“Rats!” Tom said aloud, and Pincher trembled, cocking one ear out of dreamland, but otherwise not stirring.

“Rats!” Tom said again, and at the repetition the rats themselves made so vigorous an upheaval that Pincher could no longer ignore them. He raised his head, but at the same time he yawned. Very well he knew that these were no true rats, but only Tom’s feet. Still, since it seemed to be expected of him and a game was always a game, he made a pounce. After that there was no more sleep for anybody, even the sedate Barker joining in the hunt.

The rat hunt was merely a prelude—designed to remove constraint and set things going; the next item was choral singing. Tom himself had taught them this, only hitherto it had been practised out of doors; within four walls it was infinitely more telling. The volume of sound was indeed remarkable. What it was all about—that is to say, the precise subject of the song—he had never been able to discover; though that it was in essence religious, a sort of hymn to some great invisible spirit—Universal Pan very likely—seemed indicated by its fervour. Yet to-night Tom was inclined to a more secular interpretation. True, he still couldn’t make out the exact words, the din was too great, but with a little assistance from his imagination he could fancy them going something like this, the influence of Pincher being unmistakable, especially in the last lines:

Who’s got a bone for Barker?

    Who’s got a bone for he?

A comic old dog and a larker,

    Most excellent companee:

So who’s got a bone for Barker,

    A juicy Be Oh En Eee?


Who’s got a bone for Pincher?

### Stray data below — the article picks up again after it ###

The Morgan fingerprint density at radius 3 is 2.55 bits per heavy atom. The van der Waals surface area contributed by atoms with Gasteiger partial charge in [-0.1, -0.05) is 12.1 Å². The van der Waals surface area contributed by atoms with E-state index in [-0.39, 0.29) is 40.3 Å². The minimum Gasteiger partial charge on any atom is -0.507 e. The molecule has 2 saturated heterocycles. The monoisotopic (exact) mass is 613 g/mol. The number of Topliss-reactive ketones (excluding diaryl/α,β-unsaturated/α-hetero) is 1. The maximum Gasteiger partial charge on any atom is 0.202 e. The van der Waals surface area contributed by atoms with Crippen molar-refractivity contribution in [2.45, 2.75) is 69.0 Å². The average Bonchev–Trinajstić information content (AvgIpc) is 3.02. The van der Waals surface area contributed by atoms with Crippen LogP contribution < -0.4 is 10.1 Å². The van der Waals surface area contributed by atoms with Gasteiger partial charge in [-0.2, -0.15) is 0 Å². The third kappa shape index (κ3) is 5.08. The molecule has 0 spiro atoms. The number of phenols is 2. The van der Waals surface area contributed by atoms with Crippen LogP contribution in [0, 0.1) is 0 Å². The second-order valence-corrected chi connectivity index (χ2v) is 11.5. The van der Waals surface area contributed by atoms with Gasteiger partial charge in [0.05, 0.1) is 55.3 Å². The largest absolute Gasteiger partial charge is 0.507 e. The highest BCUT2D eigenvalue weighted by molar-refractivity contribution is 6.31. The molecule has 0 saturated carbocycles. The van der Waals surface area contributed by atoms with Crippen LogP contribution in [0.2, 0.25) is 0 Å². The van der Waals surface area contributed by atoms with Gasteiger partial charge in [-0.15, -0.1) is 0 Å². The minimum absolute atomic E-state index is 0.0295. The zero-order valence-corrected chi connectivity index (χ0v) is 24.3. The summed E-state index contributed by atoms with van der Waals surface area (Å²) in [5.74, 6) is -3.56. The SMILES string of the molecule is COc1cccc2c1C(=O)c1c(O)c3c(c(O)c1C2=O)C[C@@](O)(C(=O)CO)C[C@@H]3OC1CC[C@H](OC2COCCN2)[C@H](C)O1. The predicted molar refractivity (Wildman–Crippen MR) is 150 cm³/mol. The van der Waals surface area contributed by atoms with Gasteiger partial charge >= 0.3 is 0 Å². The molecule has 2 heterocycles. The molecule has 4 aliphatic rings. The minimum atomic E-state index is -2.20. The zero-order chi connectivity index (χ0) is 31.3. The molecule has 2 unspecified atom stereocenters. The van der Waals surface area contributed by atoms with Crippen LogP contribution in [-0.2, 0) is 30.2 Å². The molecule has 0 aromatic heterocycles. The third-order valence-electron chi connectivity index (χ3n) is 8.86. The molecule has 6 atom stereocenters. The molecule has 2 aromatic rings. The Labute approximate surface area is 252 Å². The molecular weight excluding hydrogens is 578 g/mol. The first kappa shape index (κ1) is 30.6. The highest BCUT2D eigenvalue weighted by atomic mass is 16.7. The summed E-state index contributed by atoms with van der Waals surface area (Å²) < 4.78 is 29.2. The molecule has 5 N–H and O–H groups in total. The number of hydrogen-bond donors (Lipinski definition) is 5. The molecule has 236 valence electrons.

A bone with a bit of meat.

Bad luck to the one that would stint yer

    O things for to drink and to eat:

So who’s got a bone for Pincher?

    Who wants for to give him a treat?


Who’s got a bone for Roger?

    Roger’s the pick of the lot;

An honest old dog, not a dodger;

    So fish out a bone from the pot.

Is it deaf that you are, y’ould cod yer—

    Bones is bones, whether cold or hot.


*    *    *    *    *


The door had opened, the light was on, and Mother stood there, her face and whole attitude expressive of mingled consternation, astonishment, and displeasure. A profound silence ensued. The dogs hung their heads and looked guilty; Tom looked very guilty; and Mother—a most unexpected apparition, for she ought to have been miles away—paused, as if to allow this accumulated sense of guilt to sink well in. . . .

They must have come home early! Had Daddy heard the noise? He could hardly help hearing it, though evidently he had driven the car on round to the garage, leaving Mother to deal with the situation.

She proceeded to do so, while the culprits gazed at her, mute and conscience-stricken. “You’re an extremely naughty boy! We came back early because Daddy has a bad headache, and this is what we find! Phemie and Mary both out; and you with the dogs on your bed, though you know very well you’re not allowed to bring them upstairs. Just look at that counterpane! Not only filthy dirty, but with a great rent in it!”

Tom looked, and could not deny that the counterpane had suffered, though till Mother had turned on the light he had not been aware of it. The rats, he supposed—Pincher was always so careless! But he had never been told not to bring the dogs up to bed with him; possibly because nobody had ever dreamed that he would do so. Still, the fact remained, and he hastened to point it out to Mother. Instantly she asked him; “Did you think I would allow you to bring them up?”—a question admitting of only one answer.

On the other hand, he had had a special reason to-night, which made all the difference, and he proceeded to relate the story of the burglar.

She listened, yet though he tried his hardest to impart to it something of Pascoe’s impressiveness, it did not appear to be impressing Mother. Instead of comment, when he had finished she simply asked a further question, which, if answered truthfully, would nullify everything he had said. “Did you really think a burglar was going to break into the house?”

“I—I—I thought—perhaps Pascoe thought so.”

It sounded feeble—very, very feeble—and he knew it. So, from their dejected attitudes, he gathered, did the dogs. “In that case, why did you let Phemie and Mary go out?” Mother said. “And why didn’t you tell me about it before I went out?”

“Pascoe advised me to tell you,” Tom put in eagerly.